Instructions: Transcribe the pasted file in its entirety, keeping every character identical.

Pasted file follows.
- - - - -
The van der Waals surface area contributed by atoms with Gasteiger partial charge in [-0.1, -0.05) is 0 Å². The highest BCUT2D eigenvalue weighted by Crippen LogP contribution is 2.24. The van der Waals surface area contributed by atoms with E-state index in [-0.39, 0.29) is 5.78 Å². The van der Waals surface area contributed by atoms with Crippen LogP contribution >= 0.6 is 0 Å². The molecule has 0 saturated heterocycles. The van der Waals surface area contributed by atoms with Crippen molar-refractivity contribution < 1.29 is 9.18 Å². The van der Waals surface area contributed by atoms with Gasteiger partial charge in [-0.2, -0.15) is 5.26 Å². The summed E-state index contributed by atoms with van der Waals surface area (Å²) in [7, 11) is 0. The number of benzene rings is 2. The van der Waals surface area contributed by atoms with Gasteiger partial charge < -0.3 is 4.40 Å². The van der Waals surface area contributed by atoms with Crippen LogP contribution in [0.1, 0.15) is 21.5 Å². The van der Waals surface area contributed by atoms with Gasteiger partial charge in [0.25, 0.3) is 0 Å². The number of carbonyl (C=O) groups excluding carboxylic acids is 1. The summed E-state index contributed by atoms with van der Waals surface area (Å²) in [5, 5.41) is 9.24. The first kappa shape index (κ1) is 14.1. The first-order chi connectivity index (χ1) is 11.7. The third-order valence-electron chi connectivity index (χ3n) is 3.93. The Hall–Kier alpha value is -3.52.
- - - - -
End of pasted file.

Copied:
The van der Waals surface area contributed by atoms with Gasteiger partial charge in [-0.1, -0.05) is 0 Å². The highest BCUT2D eigenvalue weighted by Crippen LogP contribution is 2.24. The van der Waals surface area contributed by atoms with E-state index in [-0.39, 0.29) is 5.78 Å². The van der Waals surface area contributed by atoms with Crippen LogP contribution >= 0.6 is 0 Å². The molecule has 0 saturated heterocycles. The van der Waals surface area contributed by atoms with Crippen molar-refractivity contribution < 1.29 is 9.18 Å². The van der Waals surface area contributed by atoms with Gasteiger partial charge in [-0.2, -0.15) is 5.26 Å². The summed E-state index contributed by atoms with van der Waals surface area (Å²) in [7, 11) is 0. The number of benzene rings is 2. The van der Waals surface area contributed by atoms with Gasteiger partial charge < -0.3 is 4.40 Å². The van der Waals surface area contributed by atoms with Crippen LogP contribution in [0.1, 0.15) is 21.5 Å². The van der Waals surface area contributed by atoms with Gasteiger partial charge in [0.25, 0.3) is 0 Å². The number of carbonyl (C=O) groups excluding carboxylic acids is 1. The summed E-state index contributed by atoms with van der Waals surface area (Å²) in [5, 5.41) is 9.24. The first kappa shape index (κ1) is 14.1. The first-order chi connectivity index (χ1) is 11.7. The third-order valence-electron chi connectivity index (χ3n) is 3.93. The Hall–Kier alpha value is -3.52.